One of the most iconic lines from William Shakespeare’s Romeo and Juliet goes, “What’s in a name? That which we call a rose by any other name would smell as sweet.” This line basically puts forth the idea that what something is named is less important than what that thing actually is. In other words, you could call a rose anything and it would still smell nice.
In the business world, though, name matters. As much as we’d like to think the business itself is more important than its title, potential customers do factor this in when deciding whether or not to patronize a certain company. The name of a business is inextricably linked with its brand — and a fitting name will bolster that brand, making it both memorable and self-explanatory in the mind of the customer.
Here are a few tips for entrepreneurs aiming to choose an effective business name.
Make Sure Your Business Name Is Original
They say great minds think alike. This means even the most seemingly original business name idea may have been done already. Thankfully, some internet sleuthing can save you from the trouble of accidentally treading on another company’s toes when choosing your name.
Not only is it important to avoid infringing upon another organization’s intellectual property, but you will avoid obscuring your internet search results — something that can confuse customers and drive traffic away from your website.
As one expert writes for Forbes, one strong sign of an original business name is being able to nab the “.com” domain name for said company rather than having to default to “.net” or another alternate ending because there are already other companies dominating the domain name.
This is not to say two companies somewhere in the world can’t have similar, or identical business names. It’s especially important to avoid nearby repetition, though, to differentiate your business enough to avoid a lawsuit by an existing one and to avoid getting a subpar website domain due to the popularity of the moniker.
Keep It Short, Simple and Descriptive
Generating business name ideas is definitely one of those activities in which keeping it short and sweet is your best bet. Above all, think about it from a potential customer’s point of view. Will they be able to read it, repeat it to others and spell it when conducting an internet search?
Start by conducting a free brainstorm — an open-minded session of saying and writing down potential names in which anything goes. Don’t worry much about editing here; the point is to merely get down all those ideas bouncing around your mind. Then it’s time to refine, weeding out any ideas that turn out to be confusing, difficult to pronounce or difficult to spell. Get some trusted friends or colleagues involved here so they can give you honest feedback about your potential names from an unbiased perspective.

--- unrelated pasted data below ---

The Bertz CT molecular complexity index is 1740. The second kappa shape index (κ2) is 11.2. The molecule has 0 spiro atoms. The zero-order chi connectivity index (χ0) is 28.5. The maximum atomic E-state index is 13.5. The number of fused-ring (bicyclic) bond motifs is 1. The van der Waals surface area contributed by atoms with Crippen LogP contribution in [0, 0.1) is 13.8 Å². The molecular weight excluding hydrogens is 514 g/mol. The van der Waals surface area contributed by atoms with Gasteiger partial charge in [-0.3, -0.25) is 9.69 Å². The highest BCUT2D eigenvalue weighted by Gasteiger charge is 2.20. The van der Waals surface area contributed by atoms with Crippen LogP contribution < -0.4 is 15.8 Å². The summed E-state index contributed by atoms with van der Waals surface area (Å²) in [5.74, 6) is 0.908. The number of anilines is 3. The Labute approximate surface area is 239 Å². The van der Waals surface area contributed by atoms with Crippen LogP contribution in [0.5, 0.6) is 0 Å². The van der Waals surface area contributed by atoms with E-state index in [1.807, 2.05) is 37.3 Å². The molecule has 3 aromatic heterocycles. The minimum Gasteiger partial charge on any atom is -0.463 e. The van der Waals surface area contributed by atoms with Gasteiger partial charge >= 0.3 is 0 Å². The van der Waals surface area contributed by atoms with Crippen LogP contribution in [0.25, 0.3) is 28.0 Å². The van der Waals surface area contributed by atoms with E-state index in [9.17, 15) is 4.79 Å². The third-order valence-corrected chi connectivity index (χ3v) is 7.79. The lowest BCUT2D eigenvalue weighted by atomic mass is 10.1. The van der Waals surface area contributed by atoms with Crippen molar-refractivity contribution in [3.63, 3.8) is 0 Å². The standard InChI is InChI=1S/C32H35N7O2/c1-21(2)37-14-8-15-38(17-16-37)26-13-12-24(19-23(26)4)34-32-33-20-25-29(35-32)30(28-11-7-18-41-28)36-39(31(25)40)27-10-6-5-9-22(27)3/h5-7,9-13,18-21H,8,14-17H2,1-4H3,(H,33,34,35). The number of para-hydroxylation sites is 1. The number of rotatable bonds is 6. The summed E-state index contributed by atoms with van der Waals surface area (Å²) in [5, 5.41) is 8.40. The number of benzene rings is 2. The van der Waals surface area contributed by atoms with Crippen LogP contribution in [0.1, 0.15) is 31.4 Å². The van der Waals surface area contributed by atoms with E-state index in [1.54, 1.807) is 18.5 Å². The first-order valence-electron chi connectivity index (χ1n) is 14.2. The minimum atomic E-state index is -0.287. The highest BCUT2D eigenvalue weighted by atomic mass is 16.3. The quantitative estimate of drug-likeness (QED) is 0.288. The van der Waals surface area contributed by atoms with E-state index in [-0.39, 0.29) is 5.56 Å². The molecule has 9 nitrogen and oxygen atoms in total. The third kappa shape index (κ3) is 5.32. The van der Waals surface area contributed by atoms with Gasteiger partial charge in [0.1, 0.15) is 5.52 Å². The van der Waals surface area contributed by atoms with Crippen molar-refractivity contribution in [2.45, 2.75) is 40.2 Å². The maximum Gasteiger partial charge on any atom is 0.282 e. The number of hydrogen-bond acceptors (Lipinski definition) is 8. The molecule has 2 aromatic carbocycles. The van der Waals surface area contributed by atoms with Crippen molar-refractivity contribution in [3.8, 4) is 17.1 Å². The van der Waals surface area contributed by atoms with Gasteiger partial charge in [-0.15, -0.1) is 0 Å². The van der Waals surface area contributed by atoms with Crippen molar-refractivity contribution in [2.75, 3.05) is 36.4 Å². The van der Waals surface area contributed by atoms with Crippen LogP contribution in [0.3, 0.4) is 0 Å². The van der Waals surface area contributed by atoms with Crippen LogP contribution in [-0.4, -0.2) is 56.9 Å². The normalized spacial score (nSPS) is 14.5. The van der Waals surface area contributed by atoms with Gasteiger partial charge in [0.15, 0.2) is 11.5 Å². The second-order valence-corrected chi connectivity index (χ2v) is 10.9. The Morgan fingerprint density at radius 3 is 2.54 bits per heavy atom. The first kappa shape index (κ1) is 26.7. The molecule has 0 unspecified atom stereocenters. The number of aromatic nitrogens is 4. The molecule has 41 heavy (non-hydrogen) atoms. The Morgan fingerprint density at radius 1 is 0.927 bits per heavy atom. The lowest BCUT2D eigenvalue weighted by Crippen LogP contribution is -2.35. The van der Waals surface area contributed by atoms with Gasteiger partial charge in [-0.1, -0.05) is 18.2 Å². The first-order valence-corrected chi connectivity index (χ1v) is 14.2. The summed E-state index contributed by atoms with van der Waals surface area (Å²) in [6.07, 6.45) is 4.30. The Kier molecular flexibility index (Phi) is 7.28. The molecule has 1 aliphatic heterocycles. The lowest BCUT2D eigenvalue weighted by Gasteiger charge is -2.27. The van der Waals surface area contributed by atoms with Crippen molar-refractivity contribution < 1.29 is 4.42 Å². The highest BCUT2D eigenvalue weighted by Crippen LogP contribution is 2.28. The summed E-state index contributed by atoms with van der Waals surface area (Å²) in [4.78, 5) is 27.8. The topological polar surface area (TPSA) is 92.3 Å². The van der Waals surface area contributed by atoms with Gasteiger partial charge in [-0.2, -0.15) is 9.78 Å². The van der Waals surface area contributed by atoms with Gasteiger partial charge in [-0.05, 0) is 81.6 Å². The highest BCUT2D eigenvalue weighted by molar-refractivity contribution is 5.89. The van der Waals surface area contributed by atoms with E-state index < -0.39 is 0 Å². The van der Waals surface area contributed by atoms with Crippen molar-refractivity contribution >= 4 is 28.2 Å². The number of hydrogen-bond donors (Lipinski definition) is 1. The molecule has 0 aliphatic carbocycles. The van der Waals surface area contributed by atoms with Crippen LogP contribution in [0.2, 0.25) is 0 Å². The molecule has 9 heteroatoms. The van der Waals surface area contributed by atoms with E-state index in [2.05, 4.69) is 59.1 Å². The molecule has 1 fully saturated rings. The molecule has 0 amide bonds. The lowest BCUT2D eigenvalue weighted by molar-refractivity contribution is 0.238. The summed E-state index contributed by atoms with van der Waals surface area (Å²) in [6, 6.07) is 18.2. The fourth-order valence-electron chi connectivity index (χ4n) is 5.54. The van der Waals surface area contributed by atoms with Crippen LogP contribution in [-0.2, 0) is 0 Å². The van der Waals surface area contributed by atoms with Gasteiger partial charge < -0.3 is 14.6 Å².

As difficult as it is, avoid getting attached to any names that are too “cute” or rely on too much industry insider knowledge to understand what they mean. A complicated pun or jargon word may fly right over the head of the average customer. Remember, this business name isn’t for you — it’s for the rest of the world.
Try to Capture Your Company’s Brand in Its Name
Every company has, or at least should have, a unique selling proposition that answers the question, “What sets this company apart from its competition?” This is why so many similar businesses can exist and thrive.
For instance, say a mid-size city has four bakeries. How can this level of competition be sustainable? Well, one bakery may specialize in wedding cakes made to order. Another may have a combination café/bakery, meaning they serve pastries meant to accompany coffee and tea for sit-in dining. Another may dominate when it comes to donuts, while another establishment offers specialized products from around the world — like French macarons, Greek baklavas or Swedish semlor.
Though these businesses are all technically operating in the same sector, their offerings are diverse enough to leave room for all to exist. Their names likely then reflect their specialties, calling out not just the bakery aspect but their specific niche. Customers can deduce the difference at a glance between a place called “Sit & Stay Café/Bakery” versus “Donna’s Donuts.” Hence, the brand name is evident right in the title.
Choosing an effective business name is both an art and a science — one worth getting right from the get-go.